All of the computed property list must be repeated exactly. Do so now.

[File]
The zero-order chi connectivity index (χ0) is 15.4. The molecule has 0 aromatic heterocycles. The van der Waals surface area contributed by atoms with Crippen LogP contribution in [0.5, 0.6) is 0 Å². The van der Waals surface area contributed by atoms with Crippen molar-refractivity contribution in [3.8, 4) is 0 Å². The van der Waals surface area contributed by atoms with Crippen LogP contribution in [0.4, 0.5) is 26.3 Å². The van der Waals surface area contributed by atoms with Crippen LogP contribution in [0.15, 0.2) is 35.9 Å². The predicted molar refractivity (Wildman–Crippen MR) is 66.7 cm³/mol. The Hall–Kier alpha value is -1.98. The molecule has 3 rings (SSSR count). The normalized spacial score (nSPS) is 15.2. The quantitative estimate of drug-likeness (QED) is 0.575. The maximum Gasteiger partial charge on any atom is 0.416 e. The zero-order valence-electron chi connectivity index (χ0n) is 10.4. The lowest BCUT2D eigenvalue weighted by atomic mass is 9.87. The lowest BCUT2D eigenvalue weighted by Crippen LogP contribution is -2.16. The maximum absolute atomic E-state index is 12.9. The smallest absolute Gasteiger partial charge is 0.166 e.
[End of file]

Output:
The zero-order chi connectivity index (χ0) is 15.4. The molecule has 0 aromatic heterocycles. The van der Waals surface area contributed by atoms with Crippen LogP contribution in [0.5, 0.6) is 0 Å². The van der Waals surface area contributed by atoms with Crippen molar-refractivity contribution in [3.8, 4) is 0 Å². The van der Waals surface area contributed by atoms with Crippen LogP contribution in [0.4, 0.5) is 26.3 Å². The van der Waals surface area contributed by atoms with Crippen LogP contribution in [0.15, 0.2) is 35.9 Å². The predicted molar refractivity (Wildman–Crippen MR) is 66.7 cm³/mol. The Hall–Kier alpha value is -1.98. The molecule has 3 rings (SSSR count). The normalized spacial score (nSPS) is 15.2. The quantitative estimate of drug-likeness (QED) is 0.575. The maximum Gasteiger partial charge on any atom is 0.416 e. The zero-order valence-electron chi connectivity index (χ0n) is 10.4. The lowest BCUT2D eigenvalue weighted by atomic mass is 9.87. The lowest BCUT2D eigenvalue weighted by Crippen LogP contribution is -2.16. The maximum absolute atomic E-state index is 12.9. The smallest absolute Gasteiger partial charge is 0.166 e.